Articles of Brexit

Thought Foundation’s latest exhibition is entitled ‘Articles of Brexit’ and displays a range of creative responses to the UK’s decision to leave the European Union. I chose to submit twelve of my double exposure photographs to be part of this exhibition, and I was really happy to see how they have fitted in to the display as a whole.

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Whichever side of the issue you stand on, I think we can all agree that these are uncertain times and the exhibition at the Thought Foundation has been a great opportunity for examining Brexit and it’s impact on the UK.

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It was really encouraging for me to see how my works fitted into a group themed exhibition and I thought the overall look and feel of the exhibition was really effective.

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I created these photographs using a Holga 135BC film camera. It is known as a ‘Toy Camera’’ because it is completely plastic, even the lens is plastic. The double exposures were created completely in camera, with no photoshop editing involved. They say “the camera never lies’, but you can make it bend the truth sometimes. I took these images in my local home and work environment so they have a lot of personal meaning to me.

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Thursday 23rd June 2016 was the day Britain was turned upside down. The result of the Brexit Referendum took many of us by surprise, and meant that nothing would be the same again. The run up to the vote proved to be a divisive and confusing time with a widening split developing. This division spread from a national to local level, even to the point where households were split down the middle by opinion. The campaigns from both sides seemed muddled and unclear on any hard facts. This sense of ambivalence does not seem to have subsided, as Brexit becomes a reality rather than an abstract concept.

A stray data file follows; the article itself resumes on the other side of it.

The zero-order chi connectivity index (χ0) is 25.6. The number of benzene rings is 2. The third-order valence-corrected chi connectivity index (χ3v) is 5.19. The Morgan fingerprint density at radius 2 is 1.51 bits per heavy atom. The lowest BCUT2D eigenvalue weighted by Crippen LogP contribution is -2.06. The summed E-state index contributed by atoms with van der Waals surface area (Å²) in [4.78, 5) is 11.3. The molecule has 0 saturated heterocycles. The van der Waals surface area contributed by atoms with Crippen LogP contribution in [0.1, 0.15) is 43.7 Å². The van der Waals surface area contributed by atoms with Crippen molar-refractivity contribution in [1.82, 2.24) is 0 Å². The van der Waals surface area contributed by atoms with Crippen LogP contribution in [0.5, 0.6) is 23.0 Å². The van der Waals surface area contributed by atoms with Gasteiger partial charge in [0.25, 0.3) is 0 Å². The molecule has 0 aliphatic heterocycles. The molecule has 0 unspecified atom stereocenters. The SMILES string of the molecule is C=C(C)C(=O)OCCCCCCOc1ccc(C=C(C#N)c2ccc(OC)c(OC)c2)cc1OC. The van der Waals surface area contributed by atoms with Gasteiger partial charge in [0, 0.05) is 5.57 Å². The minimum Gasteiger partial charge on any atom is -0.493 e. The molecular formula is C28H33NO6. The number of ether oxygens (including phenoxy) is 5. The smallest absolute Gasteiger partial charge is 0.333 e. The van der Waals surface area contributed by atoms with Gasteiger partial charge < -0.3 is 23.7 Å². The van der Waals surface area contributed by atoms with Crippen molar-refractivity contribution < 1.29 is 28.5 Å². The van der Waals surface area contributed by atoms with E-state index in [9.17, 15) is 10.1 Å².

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I have chosen these images to represent Britain during Brexit because they reflect our divided nation. But if you look closer at these photographs you will see that it is not a clear split down the middle – the edges are blurred and the two sides are not exact mirror images. It is still unclear what each side really stands for and where they overlap on common ground.

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The exhibition continues to the end of November so if you haven’t been in yet then there’s still time to pay a visit to the Thought Foundation at Birtley. Also, on display are Leanne Pearce Billinghurt’s stunning portraits of the four main political players in the Brexit campaign – these are well worth seeing in person, and don’t forget to get a selfie with Jezza!

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